How Historically Accurate Is 'Narcos'? The Netflix Series Takes A Hard Look At Colombian Drug Cartels
If you're jonesing for more shows like Weeds and Breaking Bad, Netflix is about to bring it in the best way. Premiering on Friday is Narcos, a new series about Pablo Escobar and the Medellin Drug Cartel that operated out of Colombia. How accurate is Narcos ? While the series looks a little bit like a documentary at times, it is actually an historical fiction. Pablo Escobar was a real life "King of Cocaine" who escaped from jail, had bloody encounters with law enforcement, and is considered the wealthiest criminal in history. His criminal organization is one of the reasons that narcotics became a problem in the United States, which is one of the thing that Narcos director Jose Padilha wanted to explore in this series.
Many of the supporting characters are based on real people, living or dead. Javier Peña, played by Pedro Pascal, was the American DEA agent who hunted him down. Steve Murphy, whose character narrates the series, was also a DEA Special Agent in real life. Peña and Murphy were partners at the DEA. In fact, (spoiler alert) both men worked with the Netflix series and provided facts about the task force they were on during that time. Meanwhile Eduardo Mendoza, who is played by Manolo Cardona, was Deputy Justice Minister, an elected official.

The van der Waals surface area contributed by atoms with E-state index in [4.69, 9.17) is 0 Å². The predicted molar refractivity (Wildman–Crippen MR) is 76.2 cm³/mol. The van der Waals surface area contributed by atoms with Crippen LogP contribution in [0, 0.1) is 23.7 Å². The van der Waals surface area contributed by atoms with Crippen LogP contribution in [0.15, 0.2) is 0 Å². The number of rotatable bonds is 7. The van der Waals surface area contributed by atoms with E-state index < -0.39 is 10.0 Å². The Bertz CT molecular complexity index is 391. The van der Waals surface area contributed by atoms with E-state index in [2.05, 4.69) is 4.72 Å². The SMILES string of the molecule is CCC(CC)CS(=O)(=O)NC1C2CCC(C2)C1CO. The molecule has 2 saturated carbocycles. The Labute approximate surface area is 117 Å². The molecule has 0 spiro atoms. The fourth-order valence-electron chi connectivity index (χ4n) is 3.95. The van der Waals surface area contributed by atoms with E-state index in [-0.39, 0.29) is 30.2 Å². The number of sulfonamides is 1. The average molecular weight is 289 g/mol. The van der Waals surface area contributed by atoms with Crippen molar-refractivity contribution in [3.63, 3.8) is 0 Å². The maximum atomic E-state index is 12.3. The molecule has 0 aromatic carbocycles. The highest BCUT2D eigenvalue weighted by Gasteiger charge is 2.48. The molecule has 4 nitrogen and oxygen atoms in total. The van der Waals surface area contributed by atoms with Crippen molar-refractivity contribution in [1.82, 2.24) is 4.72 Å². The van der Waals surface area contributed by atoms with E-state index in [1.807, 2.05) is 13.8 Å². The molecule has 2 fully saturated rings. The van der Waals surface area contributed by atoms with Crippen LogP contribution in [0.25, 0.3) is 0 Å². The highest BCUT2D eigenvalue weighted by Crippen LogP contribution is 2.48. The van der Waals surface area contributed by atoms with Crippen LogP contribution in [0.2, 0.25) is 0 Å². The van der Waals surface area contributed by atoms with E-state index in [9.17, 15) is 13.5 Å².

In addition to recognizable figures, the series also informs the audience that names have been changed and events altered. Escobar's young wife Maria does not appear to be depicted on the series, unless she has become either a background character or the Narcos character Elissa, who is described as a dance instructor with a secret. In addition, the character Valaria Velaz is based on real life journalist/media personality Virginia Vallejo. She was romantically involved with Pablo Escobar, sought political asylum in the United States, and later wrote a tell-all about her life.
As far as specific historical details go, we'll have to watch the series. I don't want to spoil too much! I will say that not all of the people depicted by Narcos are living to tell their tale. Overall, the initial reactions appear to be positive. The Guardian seems to think that the Netflix series is a realistic take, and especially appreciates how it could cause American audiences to consider how they are responsible for violence overseas by buying drugs. Slate is also impressed with the show's portrayal of Latin America as a region.
All of that said, Narcos self-identifies as magical realism. That leads me to believe that facts will be bent and incidents dramatized to create a legend. Which, if we're being really honest, is bound to happen no matter what. Even documentaries are editorialized and tend to come from an opinionated perspective.
Images: Daniel Daza/Netflix